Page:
Carmichael: Jim, let’s assume that the recommendation is to put it on the ballot, and the Election Commission votes to put it on the ballot. Metro is unlikely to sue, just as they did last time. And what is it about what you have done this time? What have you done to change it so that it comports with the ruling from the judge from the last time?
Roberts: What we did is we took the court’s ruling we know disagreed with part of it and we just accepted it. And we said we’re going to modify this petition to do exactly what the judge said. And we did that. And so I think the Election Commission is going to look at that and say, hey, we did exactly what we were told we needed to do, even though some of those rules were made up or not evident before, we did it.
And so I don’t think the Election Commission is going to have a problem with us. This is going to be very different. Last time, of course, we actually sued to get the Election Commission to put it on the ballot. This time, it’s going to be Metro suing the Election Commission to try to stop the election.
Leahy: Do you think they’re going to do that?
Roberts: I know they are. They’re already beginning dirty tricks in this town already. Yesterday and the day before, people in Davidson County started receiving letters from a fictitious group, a group that does not exist, made up telling people that they have they shouldn’t sign the petition. They’re trying to get them to withdraw their signatures. They’re sending people out to people’s houses. They’re texting them, which is illegal. They’re calling them with robocalls, which is also illegal.
Leahy: What’s the fictitious group and who’s funding them?
Roberts: Of course, we don’t know. They call themselves The Citizens for Responsible Government. And that was an entity that existed about 10 years ago, but it’s been defunct for over a decade. It was dissolved by the Secretary of State’s office. So they’re using a phony organization and a phony name, and it’s all just a complete fraud. I presume the mayor’s office is behind it. But this is sort of dishonest tactics. I mean, just total scare tactics.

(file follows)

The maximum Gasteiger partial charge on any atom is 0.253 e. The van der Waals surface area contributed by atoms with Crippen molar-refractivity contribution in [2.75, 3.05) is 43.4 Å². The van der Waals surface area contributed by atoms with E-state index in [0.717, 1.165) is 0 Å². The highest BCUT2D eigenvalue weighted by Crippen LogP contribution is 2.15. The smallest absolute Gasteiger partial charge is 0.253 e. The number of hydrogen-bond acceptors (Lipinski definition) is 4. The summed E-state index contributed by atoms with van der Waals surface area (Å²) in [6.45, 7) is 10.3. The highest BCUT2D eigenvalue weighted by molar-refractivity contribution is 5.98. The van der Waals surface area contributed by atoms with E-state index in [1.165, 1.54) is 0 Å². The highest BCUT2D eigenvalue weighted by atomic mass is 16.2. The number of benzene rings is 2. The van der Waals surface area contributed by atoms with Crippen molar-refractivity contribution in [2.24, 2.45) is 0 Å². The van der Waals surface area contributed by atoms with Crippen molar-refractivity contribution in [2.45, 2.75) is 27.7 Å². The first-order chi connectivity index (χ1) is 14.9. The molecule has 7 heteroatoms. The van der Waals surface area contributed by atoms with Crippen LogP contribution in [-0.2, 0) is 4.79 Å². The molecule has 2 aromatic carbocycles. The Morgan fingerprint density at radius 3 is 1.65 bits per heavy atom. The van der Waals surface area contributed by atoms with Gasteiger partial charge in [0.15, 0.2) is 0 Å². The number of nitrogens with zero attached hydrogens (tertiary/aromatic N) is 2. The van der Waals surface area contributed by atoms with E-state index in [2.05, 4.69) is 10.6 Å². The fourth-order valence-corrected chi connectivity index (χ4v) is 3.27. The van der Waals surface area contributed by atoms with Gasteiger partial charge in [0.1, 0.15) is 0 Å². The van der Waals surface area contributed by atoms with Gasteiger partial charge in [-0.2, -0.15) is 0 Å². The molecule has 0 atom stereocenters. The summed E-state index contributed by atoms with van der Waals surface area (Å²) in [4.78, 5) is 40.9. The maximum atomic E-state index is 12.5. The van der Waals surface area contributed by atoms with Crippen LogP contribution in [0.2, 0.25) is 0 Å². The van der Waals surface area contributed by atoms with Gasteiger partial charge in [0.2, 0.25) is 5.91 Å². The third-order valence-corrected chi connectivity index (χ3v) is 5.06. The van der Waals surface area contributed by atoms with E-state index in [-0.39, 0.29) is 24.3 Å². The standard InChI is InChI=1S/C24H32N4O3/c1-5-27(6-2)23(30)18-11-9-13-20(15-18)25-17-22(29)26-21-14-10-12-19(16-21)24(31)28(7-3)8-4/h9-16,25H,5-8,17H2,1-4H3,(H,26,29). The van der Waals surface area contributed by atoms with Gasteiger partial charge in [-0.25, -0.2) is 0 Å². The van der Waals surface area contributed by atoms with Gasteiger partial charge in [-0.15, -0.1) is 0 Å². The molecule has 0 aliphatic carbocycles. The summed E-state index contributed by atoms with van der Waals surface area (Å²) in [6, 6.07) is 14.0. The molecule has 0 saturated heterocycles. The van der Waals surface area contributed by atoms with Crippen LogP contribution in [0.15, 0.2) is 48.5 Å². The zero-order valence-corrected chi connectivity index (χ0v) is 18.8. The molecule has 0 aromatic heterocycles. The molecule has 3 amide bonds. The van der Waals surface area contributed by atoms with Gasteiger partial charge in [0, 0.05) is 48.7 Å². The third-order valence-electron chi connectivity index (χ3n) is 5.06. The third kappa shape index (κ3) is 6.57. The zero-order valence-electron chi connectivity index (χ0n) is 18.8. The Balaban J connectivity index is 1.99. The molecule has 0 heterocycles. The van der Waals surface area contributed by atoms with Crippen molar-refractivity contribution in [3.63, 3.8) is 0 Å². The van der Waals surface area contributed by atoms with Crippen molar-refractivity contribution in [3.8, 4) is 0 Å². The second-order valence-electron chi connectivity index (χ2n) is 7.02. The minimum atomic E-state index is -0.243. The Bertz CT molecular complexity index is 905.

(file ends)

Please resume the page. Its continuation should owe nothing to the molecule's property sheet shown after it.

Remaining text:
I mean, they’re going to people’s houses. They’re calling people. I had a young lady who called me yesterday whose name, you may not realize that when you sign up to register to vote, a lot of people give them their phone number. This woman had not done that. And so somebody got a hold of the list of people who signed, ran it through a database, got her phone number, and called her up and harassed her.
Leahy: They’re harassing the citizens who signed the petition.
Roberts: That’s right.
Leahy: This sounds like voter suppression to me. (Chuckles)
Roberts: Absolutely no difference. This is just intimidation down the line. We think they may have gotten an advanced copy of the database from the Election Commission. I’ve talked to the Election Commission and they claim that they gave out a printed copy of the list last Tuesday. But letters were arriving Wednesday and Thursday, which that’s a pretty fast turnaround. So we think they got an electronic copy so they could run labels and print envelopes ahead of time.